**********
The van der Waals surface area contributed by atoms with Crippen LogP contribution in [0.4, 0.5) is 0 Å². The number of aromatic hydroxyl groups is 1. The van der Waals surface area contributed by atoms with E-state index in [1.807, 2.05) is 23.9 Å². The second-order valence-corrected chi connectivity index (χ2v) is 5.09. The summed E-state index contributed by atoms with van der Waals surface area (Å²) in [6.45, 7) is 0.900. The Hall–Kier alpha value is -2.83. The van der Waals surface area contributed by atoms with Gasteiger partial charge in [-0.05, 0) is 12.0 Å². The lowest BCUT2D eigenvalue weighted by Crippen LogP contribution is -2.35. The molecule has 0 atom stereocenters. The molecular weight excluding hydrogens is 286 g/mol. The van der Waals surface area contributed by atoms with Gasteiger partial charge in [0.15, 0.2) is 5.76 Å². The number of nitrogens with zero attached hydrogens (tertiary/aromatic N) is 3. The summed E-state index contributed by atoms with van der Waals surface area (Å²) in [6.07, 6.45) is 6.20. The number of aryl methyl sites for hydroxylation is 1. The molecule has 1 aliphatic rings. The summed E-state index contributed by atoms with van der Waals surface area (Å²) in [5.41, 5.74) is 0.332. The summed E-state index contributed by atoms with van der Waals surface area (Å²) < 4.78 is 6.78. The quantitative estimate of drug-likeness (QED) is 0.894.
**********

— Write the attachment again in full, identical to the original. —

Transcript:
The van der Waals surface area contributed by atoms with Crippen LogP contribution in [0.4, 0.5) is 0 Å². The number of aromatic hydroxyl groups is 1. The van der Waals surface area contributed by atoms with E-state index in [1.807, 2.05) is 23.9 Å². The second-order valence-corrected chi connectivity index (χ2v) is 5.09. The summed E-state index contributed by atoms with van der Waals surface area (Å²) in [6.45, 7) is 0.900. The Hall–Kier alpha value is -2.83. The van der Waals surface area contributed by atoms with Gasteiger partial charge in [-0.05, 0) is 12.0 Å². The lowest BCUT2D eigenvalue weighted by Crippen LogP contribution is -2.35. The molecule has 0 atom stereocenters. The molecular weight excluding hydrogens is 286 g/mol. The van der Waals surface area contributed by atoms with Gasteiger partial charge in [0.15, 0.2) is 5.76 Å². The number of nitrogens with zero attached hydrogens (tertiary/aromatic N) is 3. The summed E-state index contributed by atoms with van der Waals surface area (Å²) in [6.07, 6.45) is 6.20. The number of aryl methyl sites for hydroxylation is 1. The molecule has 1 aliphatic rings. The summed E-state index contributed by atoms with van der Waals surface area (Å²) in [5.41, 5.74) is 0.332. The summed E-state index contributed by atoms with van der Waals surface area (Å²) < 4.78 is 6.78. The quantitative estimate of drug-likeness (QED) is 0.894.